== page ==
• Our website currently ranks highly in many common hepatitis search terms.
    This basically means that when you type something into Google, for example hep C treatment’, our site will most likely appear at, or near, the top of your organic search results.
  • Some of our web pages are showing as ‘featured snippets’
    Again, when you Google a search term (try ‘hep C testing’), an extract from one of our site pages is featured in a box at the top of the results page.
  • Lately we’ve been working hard at making our website as user-friendly, easy to navigate and up-to-date as possible.
    Take a look at our new section, Liver Health, for a comprehensive overview of all areas of liver health, including pages on: What is cirrhosis, What causes liver damage, Signs and symptoms, Diet and liver health and Alcohol and liver health.

Hepatitis NSW video, radio, media and conference news

“Hep C Can Be Cured” video series
As part of a project with our Community Media Speakers we have launched two new short videos. Please check them out, and if you could share/thumbs up/comment on them too it would be greatly appreciated:

ABC Radio Sydney interview
Hepatitis NSW CEO Stuart Loveday spoke with Wendy Harmer and Robbie Buck at ABC Radio Sydney during NSW Hepatitis Awareness Week. To listen>>> CLICK HERE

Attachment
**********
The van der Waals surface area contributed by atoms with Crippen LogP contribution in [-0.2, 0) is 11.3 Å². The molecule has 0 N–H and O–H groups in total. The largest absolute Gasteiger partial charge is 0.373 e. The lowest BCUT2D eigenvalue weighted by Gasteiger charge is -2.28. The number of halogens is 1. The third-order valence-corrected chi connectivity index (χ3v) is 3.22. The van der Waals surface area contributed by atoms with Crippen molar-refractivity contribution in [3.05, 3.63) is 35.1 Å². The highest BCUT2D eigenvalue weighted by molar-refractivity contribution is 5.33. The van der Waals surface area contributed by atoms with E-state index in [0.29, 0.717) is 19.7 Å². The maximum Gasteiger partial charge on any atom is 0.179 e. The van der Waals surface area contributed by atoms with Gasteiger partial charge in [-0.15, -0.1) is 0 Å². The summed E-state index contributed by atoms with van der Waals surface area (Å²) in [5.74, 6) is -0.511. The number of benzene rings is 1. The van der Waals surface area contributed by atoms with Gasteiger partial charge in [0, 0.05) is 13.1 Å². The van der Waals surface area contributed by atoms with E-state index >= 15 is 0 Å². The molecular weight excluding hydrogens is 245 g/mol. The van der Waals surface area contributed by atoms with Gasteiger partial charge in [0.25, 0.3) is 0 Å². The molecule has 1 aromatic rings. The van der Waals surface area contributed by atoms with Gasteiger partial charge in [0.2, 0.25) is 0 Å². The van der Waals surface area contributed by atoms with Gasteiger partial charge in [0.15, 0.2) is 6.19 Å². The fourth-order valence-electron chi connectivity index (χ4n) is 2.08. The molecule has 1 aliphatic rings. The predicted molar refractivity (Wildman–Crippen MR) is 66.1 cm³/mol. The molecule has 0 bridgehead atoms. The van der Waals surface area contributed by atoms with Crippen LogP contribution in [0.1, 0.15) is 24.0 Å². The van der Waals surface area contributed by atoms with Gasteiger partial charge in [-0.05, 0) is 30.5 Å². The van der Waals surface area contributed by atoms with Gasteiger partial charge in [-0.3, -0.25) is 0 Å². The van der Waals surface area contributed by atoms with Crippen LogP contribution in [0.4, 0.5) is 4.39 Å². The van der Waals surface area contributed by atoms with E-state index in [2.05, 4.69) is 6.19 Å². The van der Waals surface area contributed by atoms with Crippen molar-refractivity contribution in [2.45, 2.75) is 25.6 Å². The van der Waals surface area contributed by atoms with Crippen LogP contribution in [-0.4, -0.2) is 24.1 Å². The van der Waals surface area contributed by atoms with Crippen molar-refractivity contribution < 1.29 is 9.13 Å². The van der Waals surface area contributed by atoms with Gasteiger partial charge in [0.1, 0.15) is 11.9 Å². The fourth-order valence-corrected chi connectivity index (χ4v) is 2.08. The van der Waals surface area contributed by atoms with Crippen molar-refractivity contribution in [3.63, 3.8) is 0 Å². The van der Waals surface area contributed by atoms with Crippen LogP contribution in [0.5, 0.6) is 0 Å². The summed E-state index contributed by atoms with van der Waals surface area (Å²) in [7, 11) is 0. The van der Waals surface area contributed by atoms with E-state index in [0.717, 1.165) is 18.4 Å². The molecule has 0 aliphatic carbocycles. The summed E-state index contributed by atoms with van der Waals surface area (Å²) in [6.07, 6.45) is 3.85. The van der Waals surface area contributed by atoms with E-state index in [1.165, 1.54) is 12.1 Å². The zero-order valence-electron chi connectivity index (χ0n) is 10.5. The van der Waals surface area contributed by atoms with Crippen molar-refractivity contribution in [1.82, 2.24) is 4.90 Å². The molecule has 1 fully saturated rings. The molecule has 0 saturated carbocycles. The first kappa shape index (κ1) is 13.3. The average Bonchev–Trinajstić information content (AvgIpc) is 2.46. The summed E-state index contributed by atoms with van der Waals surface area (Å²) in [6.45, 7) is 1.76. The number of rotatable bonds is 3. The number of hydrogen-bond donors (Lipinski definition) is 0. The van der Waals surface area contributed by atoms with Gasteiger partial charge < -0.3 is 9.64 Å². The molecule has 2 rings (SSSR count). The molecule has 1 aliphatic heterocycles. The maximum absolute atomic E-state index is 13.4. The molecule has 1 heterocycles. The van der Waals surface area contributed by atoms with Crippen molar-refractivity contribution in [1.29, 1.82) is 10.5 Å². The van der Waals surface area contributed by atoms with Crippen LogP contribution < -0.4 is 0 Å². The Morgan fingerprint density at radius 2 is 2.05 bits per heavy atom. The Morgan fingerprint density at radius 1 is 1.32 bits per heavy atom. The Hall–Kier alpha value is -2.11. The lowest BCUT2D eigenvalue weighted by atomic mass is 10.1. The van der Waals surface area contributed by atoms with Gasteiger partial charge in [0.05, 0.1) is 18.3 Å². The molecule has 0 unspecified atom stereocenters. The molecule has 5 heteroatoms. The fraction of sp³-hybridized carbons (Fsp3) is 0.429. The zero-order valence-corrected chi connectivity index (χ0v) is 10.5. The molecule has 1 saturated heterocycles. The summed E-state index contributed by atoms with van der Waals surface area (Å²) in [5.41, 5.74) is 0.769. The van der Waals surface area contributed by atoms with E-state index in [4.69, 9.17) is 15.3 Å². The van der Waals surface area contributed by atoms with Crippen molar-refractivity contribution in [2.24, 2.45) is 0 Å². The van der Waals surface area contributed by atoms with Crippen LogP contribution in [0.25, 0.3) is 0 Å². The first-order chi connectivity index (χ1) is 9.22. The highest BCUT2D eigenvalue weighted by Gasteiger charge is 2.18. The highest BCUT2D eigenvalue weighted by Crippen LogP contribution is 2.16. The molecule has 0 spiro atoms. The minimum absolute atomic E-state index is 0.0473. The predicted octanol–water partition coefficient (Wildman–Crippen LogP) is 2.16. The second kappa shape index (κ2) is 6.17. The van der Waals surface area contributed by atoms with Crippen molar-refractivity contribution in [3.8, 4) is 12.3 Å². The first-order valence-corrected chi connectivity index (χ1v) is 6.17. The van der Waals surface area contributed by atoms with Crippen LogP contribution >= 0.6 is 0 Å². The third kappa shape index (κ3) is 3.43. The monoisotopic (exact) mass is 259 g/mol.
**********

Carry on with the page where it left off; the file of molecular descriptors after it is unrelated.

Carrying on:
Being cured of hepatitis C a “huge relief”
Based on a media release we co-authored with NSW Health, this article features quotes from Jase, another of our community media speakers. When it was shared on Facebook during Hepatitis Awareness Week it went mini-viral with over 750 people seeing it. To read>>>CLICK HERE

Hepatitis NSW at AVHEC
The Australasian Viral Hepatitis Elimination Conference (AVHEC) is in Sydney from 5-6 August. Hepatitis NSW will be there and we hope to see you too. In particular:

  • #MyHepatitisHopeExhibitor booth: we’re sharing a booth with Hepatitis Australia. Please drop by and say hello, grab some of our resources, and make a wish and get a pic taken for our #MyHepatitisHope social media splash!
  • Speakers: Some of our staff will be talking at sessions, check out the program for times and drop by: